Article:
In full creative maturity, Ladislao Vajda began the production of a film conceived by playwright Friedrich Dürrenmatt. The transgressive nature of the project, promoted by German-speaking Switzerland, involved a delicate administrative process that led to giving Spanish nationality to the film. Amidst all these conflicts, Vajda turned a double version, both in German and in English. The intervention of the Spanish censorship eventually resulted in filming a third version. This article aims to analyze the differences between Hellichten is geschah am Tag, It Happened in Broad Daylight (El cebo), the Spanish dialogue originally prepared for dubbing and the novel by Dürrenmatt, written once the film had been eventually edited. The comparison will shed light on the persistence of ‘multiple versions’ practice in the 1950s, while putting into perspective the interest in childhood in Vajda’s movies, among which It Happened in Broad Daylight represents a turning point.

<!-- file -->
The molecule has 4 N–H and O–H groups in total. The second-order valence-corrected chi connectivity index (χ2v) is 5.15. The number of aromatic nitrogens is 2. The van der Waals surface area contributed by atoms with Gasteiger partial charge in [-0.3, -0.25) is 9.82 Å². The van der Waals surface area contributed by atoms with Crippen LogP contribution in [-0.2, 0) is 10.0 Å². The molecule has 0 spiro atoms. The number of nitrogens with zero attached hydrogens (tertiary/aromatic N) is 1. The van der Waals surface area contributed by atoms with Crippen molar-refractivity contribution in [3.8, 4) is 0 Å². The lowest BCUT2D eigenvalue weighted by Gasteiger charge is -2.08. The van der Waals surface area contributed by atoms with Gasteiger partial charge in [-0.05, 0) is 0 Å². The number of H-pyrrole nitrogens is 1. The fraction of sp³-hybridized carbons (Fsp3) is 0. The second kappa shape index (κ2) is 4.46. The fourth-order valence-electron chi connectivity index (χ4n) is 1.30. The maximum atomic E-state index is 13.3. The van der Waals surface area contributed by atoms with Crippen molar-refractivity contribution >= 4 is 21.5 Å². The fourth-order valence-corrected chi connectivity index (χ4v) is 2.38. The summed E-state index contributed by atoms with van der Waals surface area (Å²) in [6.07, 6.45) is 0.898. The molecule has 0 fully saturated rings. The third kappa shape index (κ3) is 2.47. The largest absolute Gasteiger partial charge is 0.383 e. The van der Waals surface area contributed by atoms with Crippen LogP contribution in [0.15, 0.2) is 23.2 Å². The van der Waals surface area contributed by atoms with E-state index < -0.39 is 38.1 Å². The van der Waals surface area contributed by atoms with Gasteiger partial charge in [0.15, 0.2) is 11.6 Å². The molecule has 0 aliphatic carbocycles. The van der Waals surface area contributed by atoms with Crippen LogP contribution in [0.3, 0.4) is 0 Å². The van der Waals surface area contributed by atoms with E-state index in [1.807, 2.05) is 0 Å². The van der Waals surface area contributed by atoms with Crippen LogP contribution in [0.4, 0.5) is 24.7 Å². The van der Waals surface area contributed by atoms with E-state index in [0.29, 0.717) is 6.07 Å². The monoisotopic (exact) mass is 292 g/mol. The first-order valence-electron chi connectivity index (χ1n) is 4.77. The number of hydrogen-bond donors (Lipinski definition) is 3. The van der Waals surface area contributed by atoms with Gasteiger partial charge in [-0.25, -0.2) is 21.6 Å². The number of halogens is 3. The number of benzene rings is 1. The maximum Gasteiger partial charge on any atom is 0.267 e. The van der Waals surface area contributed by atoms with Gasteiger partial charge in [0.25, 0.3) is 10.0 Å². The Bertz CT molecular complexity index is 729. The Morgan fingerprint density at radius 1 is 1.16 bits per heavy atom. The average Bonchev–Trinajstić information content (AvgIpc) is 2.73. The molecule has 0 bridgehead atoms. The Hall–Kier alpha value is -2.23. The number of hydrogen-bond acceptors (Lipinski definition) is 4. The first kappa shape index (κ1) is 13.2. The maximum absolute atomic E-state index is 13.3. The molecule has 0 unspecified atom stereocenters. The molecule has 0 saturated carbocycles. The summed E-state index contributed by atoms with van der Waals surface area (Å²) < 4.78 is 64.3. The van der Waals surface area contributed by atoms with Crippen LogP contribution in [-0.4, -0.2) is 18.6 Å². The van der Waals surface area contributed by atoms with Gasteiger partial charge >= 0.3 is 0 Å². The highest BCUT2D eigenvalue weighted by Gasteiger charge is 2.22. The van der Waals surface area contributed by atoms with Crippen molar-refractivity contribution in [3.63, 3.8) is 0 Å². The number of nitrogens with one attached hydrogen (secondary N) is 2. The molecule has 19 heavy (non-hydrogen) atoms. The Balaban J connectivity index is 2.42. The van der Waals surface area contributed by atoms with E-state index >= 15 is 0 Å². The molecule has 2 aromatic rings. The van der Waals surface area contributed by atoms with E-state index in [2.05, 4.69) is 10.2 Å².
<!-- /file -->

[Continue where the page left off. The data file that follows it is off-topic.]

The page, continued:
Ladislao Vajda, El cebo/ Es Geschah am hellichten Tag, It Happened in Broad Daylight, Friedrich Dürremnatt, Censorship, Double Version